# AP Biology : Understanding Pressure Differentials

## Example Questions

### Example Question #1 : Respiratory Physiology

Which of the given circulatory system elements has the highest partial pressure of oxygen?

Pulmonary arteries

Right atrium

Left atrium

Inferior vena cava

Superior vena cava

Left atrium

Explanation:

The left atrium receives blood from the pulmonary veins, which carry blood that was freshly oxygenated from the lungs to the heart. The partial pressure of oxygen is always highest soon after oxygenation, thus blood returning from the lungs would have a high partial pressure.

The superior and inferior vena cavae return deoxygenated blood from the body to the heart, and would have very low oxygen partial pressures. The right atrium receives this deoxygenated blood from the vena cavae and transfers it to the right ventricle. From the ventricle, the deoxygenated blood is transported to the lungs via the pulmonary arteries. It only becomes oxygenated again after reaching the lungs, and then returns to the heart through the pulmonary veins.

### Example Question #2 : Respiratory Physiology

Which statement describes the pressure in the lungs during exhalation?

Lung pressure must be higher than atmospheric pressure

Lung pressure must be lower than atmospheric pressure

Lung pressure should not change during the process

Lung pressure must be equal to atmospheric pressure

Lung pressure must be higher than atmospheric pressure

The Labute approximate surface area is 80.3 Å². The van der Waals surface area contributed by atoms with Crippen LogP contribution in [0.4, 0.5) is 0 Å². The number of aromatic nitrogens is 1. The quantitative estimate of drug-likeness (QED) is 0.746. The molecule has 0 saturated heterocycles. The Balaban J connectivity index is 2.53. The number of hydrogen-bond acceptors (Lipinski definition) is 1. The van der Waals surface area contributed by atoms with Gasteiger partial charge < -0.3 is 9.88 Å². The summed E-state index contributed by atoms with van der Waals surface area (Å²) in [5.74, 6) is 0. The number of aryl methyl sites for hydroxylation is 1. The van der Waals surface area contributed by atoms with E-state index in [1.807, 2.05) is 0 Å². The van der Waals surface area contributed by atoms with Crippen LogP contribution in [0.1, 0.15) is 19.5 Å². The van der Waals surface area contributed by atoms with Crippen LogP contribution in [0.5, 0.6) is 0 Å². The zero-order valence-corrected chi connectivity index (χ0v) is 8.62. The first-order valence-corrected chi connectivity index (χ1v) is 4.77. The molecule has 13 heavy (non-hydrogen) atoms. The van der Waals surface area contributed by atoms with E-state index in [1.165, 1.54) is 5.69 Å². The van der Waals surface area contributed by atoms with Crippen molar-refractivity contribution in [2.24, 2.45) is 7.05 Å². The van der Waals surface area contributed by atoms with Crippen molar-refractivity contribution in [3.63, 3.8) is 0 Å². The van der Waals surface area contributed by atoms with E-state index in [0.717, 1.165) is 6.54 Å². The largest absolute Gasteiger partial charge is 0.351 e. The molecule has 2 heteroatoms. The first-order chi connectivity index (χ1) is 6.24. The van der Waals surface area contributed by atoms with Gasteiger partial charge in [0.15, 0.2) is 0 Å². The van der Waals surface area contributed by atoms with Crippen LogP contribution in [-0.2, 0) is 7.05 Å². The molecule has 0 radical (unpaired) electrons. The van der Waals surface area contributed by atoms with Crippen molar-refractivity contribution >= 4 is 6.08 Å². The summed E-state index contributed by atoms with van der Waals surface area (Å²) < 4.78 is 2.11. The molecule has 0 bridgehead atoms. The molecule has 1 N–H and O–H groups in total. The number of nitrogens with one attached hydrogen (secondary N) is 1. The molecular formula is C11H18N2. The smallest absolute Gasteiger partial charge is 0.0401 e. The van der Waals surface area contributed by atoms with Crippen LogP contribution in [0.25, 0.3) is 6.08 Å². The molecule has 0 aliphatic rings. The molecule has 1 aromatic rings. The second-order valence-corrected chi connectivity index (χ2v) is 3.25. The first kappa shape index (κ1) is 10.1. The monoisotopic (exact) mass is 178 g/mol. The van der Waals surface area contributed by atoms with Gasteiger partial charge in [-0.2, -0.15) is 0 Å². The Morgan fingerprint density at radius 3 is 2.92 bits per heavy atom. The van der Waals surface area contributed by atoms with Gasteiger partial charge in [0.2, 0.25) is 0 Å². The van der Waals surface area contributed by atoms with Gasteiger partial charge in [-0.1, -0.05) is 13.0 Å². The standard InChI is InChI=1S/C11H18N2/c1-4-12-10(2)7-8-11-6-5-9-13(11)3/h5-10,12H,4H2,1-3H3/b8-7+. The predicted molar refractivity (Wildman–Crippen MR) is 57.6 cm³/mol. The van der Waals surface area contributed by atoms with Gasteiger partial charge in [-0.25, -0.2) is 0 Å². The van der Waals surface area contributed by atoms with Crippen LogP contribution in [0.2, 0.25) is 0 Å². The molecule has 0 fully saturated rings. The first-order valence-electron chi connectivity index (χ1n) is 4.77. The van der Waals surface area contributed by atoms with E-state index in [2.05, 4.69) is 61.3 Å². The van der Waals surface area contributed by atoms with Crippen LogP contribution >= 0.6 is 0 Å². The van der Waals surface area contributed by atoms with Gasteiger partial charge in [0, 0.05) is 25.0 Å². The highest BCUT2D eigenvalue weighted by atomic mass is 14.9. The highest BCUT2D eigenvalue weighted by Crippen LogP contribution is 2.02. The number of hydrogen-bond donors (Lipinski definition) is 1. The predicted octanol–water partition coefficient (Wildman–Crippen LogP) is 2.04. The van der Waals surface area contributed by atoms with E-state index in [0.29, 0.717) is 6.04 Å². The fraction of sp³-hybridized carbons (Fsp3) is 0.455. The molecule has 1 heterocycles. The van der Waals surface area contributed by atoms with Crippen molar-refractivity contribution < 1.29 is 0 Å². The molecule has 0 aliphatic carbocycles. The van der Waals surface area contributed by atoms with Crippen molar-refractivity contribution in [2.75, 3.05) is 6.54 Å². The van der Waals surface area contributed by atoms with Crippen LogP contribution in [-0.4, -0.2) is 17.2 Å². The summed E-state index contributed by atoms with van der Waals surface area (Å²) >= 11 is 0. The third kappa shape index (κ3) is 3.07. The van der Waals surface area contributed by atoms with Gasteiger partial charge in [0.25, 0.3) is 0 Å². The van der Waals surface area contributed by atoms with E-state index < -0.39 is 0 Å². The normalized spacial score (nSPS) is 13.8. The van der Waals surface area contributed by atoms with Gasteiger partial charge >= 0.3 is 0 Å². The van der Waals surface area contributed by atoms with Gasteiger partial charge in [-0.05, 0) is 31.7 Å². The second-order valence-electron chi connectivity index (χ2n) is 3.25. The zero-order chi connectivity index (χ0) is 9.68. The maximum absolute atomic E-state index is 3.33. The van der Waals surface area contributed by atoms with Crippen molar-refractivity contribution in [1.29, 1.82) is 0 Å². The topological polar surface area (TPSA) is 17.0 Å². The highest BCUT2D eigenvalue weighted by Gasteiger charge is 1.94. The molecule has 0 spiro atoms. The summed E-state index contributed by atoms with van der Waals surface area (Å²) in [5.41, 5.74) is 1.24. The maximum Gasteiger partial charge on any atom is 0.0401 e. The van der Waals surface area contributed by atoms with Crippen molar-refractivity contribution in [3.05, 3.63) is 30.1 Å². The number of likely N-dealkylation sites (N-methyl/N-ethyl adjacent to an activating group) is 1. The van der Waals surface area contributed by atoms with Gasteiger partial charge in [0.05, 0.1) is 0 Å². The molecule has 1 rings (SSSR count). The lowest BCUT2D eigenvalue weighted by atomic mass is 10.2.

Explanation:

This question requires a basic understanding of general chemistry and/or general physics. Remember that gas will only move from an area of high pressure to low pressure; thus, if air is moving out of the lungs, the pressure inside of the lungs must be greater than the pressure outside of the lungs. The point at which air does not move in or out of the lungs is a signal that the pressure of the gas inside of the lungs is equal to that of atmospheric pressure.

In a biological sense, remember that the diaphragm contracts to cause inhalation, which results from negative or decreased pressure in the lungs. When the diaphragm relaxes, the pressure in the lungs must increase again. The increase in pressure forces the air out of the lungs and back into the atmospheric environment.

### Example Question #3 : Respiratory Physiology

What causes air to enter human lungs?

Cillia in the trachea guide the flow of air into the lungs.

The contraction of the diaphragm increases the volume of the lungs, decreasing the pressure relative to the air outside the body.

Smooth muscle in the trachea guides the flow of air into the lungs.

Air diffuses into the lungs due to the decreased  content relative to the air outside our body.

The decreased concentration of  in the lungs decreases the density of that air, and denser air outside the body "sinks" into the lungs.

The contraction of the diaphragm increases the volume of the lungs, decreasing the pressure relative to the air outside the body.

Explanation:

Increasing the volume of a container (in this case, the lungs) while keeping the contents (air molecules) the same will decrease the pressure. If no barrier is present (as when holding your breath), pressure will tend to equalize between areas of differing pressure. In order to equalize the pressure, air molecules from outside the body rush into the expanded lungs. The concentration of oxygen does not impact inhalation, and cilia are not used to inhale.

### Example Question #15 : Respiratory System

To initiate inhalation, the diaphragm contracts, making the pressure inside the lungs __________.

the same as the pressure outside the body

zero

None of these

higher than the pressure outside the body

lower than the pressure outside the body